Speaker of the House John Boehner will step down next month
Washington (AFP) - Bitter internal divisions in the Republican Party boiled over Friday with the resignation of House Speaker John Boehner, whose exit has sparked what could be a bruising battle to replace him.
Boehner had spent years repelling rebellious conservatives who accused him of the lacking fire to battle Barack Obama and fellow Democrats. Now the party's far-right flank could seek to install one of their own, or at least a Republican more willing to press a conservative agenda.
Just one day after fulfilling his personal 20-year dream of bringing the pope before Congress, Boehner -- who openly wept Thursday beside the pontiff -- told his Republican flock that he will resign at the end of October.
The 65-year-old's sudden departure after a quarter century in Congress and nearly five years in the Speaker's chair will spark an intense battle for control of the House, even amid the 2016 presidential election campaign.
"I know good things lie ahead for this House, in this country, and I'm proud of what we have accomplished," a tearful Boehner told a press conference, showing even more emotion when he proclaimed that "it has been an honor to serve in this institution."
But while he said his first job was to protect the House, "it has become clear to me that this prolonged leadership turmoil would do irreparable harm to the institution."
The decision shocked Washington.
House Appropriations Committee chairman Hal Rogers called it "a shake-up," coming just as Congress struggles to avoid a government shutdown that is just six days away, with lawmakers feuding over funding for federal operations.
Several Republicans said they believed Boehner's announcement reduces the near-term risk of shutdown.
But while there was prolonged applause inside the caucus meeting, as members expressed appreciation to a speaker who often found himself squaring off against Obama and Tea Party Republicans at the same time, some expressed anger.
"The honor of John Boehner this morning stands in sharp contrast to the self-serving idiocy of those in our party who seek to continually divide us," House Republican David Jolly told reporters, speaking of the group he dubbed the "shut-down caucus."
"We've got some whitewater ahead of us," added congressman Steve Womack.
"You can change the faces and the names in the leadership chairs, but the pressures are still going to remain the same."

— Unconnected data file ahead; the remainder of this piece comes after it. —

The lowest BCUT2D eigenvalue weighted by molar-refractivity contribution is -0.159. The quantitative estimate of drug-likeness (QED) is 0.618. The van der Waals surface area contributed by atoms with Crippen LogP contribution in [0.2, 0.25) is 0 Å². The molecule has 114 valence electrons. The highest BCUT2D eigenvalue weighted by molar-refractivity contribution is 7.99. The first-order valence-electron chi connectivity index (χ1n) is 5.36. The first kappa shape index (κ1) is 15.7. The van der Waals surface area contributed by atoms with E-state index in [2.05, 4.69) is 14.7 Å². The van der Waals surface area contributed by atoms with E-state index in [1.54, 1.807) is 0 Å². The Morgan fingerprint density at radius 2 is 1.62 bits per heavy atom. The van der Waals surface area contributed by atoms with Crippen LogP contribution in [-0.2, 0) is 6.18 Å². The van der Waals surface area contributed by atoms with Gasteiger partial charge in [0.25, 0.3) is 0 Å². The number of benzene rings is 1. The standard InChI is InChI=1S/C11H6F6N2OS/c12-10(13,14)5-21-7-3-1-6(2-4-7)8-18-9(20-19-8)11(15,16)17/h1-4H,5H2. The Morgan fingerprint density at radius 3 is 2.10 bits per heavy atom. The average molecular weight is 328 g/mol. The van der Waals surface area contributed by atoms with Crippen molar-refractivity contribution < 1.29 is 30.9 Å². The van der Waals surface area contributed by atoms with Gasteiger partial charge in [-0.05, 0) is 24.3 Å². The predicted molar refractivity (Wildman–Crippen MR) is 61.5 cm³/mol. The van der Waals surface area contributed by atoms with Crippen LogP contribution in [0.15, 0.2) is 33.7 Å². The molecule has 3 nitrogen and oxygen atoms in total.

- Who's next? -
The intense tug of war between leadership and hardcore conservatives, who have challenged Boehner on everything from federal spending and government shutdowns to anti-abortion fights, has often spilled into the open.
In January he narrowly won a third term as speaker, surviving a stiff challenge from conservatives furious that he had not done more to fight Obama's immigration and healthcare policies.
Conservative Republican Tim Huelskamp, who has clashed with Boehner, said this time the speaker would not have had the support if a motion to oust him came to a floor vote.
"Today the establishment lost," Huelskamp tweeted.
Obama, who said the resignation took him by surprise, called Boehner a "patriot."
"We have obviously had a lot of disagreements and politically we're at different ends of the spectrum, but I will tell you he has always conducted himself with courtesy and civility with me," Obama said, adding that Boehner understood the art of compromise.
But Obama warned that he and the new speaker "can have significant differences on issues, but that doesn't mean you shut down the government. That doesn't mean you risk the full faith and credit of the United States."
A key question now is whether Boehner's deputy, House Majority Leader Kevin McCarthy, can win the speakership, which would put him second in line of succession to the presidency after the vice president.
Boehner said McCarthy "would make an excellent speaker." But with core conservatives baying for establishment blood, McCarthy moving up is not a foregone conclusion.
Amid the replacement scramble, one challenger -- congressman Daniel Webster, who ran against Boehner in January and received 12 votes -- already suggested he would seek the gavel.
- 'Eternally grateful' -
An emboldened conservative wing will be eager to put its stamp on the new leadership.
Raul Labrador, a member of the House "Freedom Caucus" that has stood up to Boehner, said that while it was not yet time to openly debate a successor, "I am committed to supporting leaders who will keep our promise to the American people to fight for real change in Washington."
As the behind-the-scenes scramble kicked into overdrive, tributes poured in for the man who led the House through deep tumult, while securing an unprecedented Republican House majority.
"I am eternally grateful for the steady, principled leadership Speaker Boehner has provided the House," said the chamber's number three Republican, Steve Scalise.
Top House Democrat Nancy Pelosi meanwhile warned of the "seismic" impact of Boehner's resignation, saying his departure in turbulent times "is a stark indication of the disarray of the House Republicans."